Sunday, 26 May 2019

Use ionophores or not! that is the question

Ionophores are the second top-selling class of antimicrobials used in food-producing animals in the United States.


Although Researchers in the US Found that elevated concentrations of β-lactam and ionophore compounds might be found in lagoon or runoff pond waters and solid animal manures compared to surface waters, which these compounds are used in veterinary applications , the British Poultry Council explained that “We must steer clear of speculations when talking about such an important subject. The World Health Organisation, the World Animal Health Organisation (OIE), and the European Surveillance Programme of Veterinary Antibiotics have confirmed that ionophores have no impact on human health.

European Food Safety Agency has also scrutinised the use of ionophores and published opinions have deemed them safe to be used as a feed additive with no risk to humans.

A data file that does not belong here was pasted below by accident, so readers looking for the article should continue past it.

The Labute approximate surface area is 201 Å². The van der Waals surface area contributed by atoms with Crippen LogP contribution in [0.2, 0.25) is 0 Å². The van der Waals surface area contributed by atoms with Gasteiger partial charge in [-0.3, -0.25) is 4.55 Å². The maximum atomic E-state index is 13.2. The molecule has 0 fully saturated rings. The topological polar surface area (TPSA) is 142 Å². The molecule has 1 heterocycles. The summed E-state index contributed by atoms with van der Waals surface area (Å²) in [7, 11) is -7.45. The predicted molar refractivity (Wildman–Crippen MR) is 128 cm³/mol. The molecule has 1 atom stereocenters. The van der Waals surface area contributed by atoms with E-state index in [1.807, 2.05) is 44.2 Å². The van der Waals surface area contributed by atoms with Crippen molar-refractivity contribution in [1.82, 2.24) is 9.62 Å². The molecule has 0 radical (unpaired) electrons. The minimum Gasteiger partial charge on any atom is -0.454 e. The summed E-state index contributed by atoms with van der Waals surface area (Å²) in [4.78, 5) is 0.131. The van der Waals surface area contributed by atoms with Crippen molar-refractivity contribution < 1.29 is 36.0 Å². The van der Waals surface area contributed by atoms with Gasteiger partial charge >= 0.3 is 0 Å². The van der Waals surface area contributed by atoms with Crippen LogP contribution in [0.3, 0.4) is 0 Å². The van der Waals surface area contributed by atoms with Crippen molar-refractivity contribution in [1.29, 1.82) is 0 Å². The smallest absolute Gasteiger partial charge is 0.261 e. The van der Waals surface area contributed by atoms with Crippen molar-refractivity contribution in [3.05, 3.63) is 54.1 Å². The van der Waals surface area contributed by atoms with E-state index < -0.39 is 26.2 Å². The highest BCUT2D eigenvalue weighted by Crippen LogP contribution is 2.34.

In Britain, Ionophores are animal-only antimicrobials that are not classified as veterinary medicinal products and their usage is not linked to a reduction in antibiotics. They are classed as feed additives by the Government’s Veterinary Medicines Directorate.

In chickens, ionophores are used as feed additives to control coccidiosis; up to 80% of administered ionophores are excreted in the litter. Because poultry litter is commonly used to fertilize agricultural fields, ionophore residues in the litter have become contaminants of emerging concern.

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